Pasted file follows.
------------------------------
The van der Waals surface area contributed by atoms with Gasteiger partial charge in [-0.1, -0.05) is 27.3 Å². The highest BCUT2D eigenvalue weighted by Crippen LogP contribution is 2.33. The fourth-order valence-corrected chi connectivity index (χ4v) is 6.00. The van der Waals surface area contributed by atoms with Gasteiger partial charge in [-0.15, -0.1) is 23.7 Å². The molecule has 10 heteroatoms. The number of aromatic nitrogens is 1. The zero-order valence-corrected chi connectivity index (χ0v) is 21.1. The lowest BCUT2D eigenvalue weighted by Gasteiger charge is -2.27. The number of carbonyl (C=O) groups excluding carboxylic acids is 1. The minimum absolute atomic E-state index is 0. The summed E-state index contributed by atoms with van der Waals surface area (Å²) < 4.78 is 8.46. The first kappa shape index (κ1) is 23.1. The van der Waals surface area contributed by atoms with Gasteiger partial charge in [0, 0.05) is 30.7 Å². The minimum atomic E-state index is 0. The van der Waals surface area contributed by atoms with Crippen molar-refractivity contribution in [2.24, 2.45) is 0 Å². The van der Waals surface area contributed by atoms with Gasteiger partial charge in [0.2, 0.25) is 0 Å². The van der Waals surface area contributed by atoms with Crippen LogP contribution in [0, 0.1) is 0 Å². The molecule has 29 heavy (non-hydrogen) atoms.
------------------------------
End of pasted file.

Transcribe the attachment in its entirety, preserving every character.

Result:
The van der Waals surface area contributed by atoms with Gasteiger partial charge in [-0.1, -0.05) is 27.3 Å². The highest BCUT2D eigenvalue weighted by Crippen LogP contribution is 2.33. The fourth-order valence-corrected chi connectivity index (χ4v) is 6.00. The van der Waals surface area contributed by atoms with Gasteiger partial charge in [-0.15, -0.1) is 23.7 Å². The molecule has 10 heteroatoms. The number of aromatic nitrogens is 1. The zero-order valence-corrected chi connectivity index (χ0v) is 21.1. The lowest BCUT2D eigenvalue weighted by Gasteiger charge is -2.27. The number of carbonyl (C=O) groups excluding carboxylic acids is 1. The minimum absolute atomic E-state index is 0. The summed E-state index contributed by atoms with van der Waals surface area (Å²) < 4.78 is 8.46. The first kappa shape index (κ1) is 23.1. The van der Waals surface area contributed by atoms with Gasteiger partial charge in [0, 0.05) is 30.7 Å². The minimum atomic E-state index is 0. The van der Waals surface area contributed by atoms with Crippen molar-refractivity contribution in [2.24, 2.45) is 0 Å². The van der Waals surface area contributed by atoms with Gasteiger partial charge in [0.2, 0.25) is 0 Å². The van der Waals surface area contributed by atoms with Crippen LogP contribution in [0, 0.1) is 0 Å². The molecule has 29 heavy (non-hydrogen) atoms.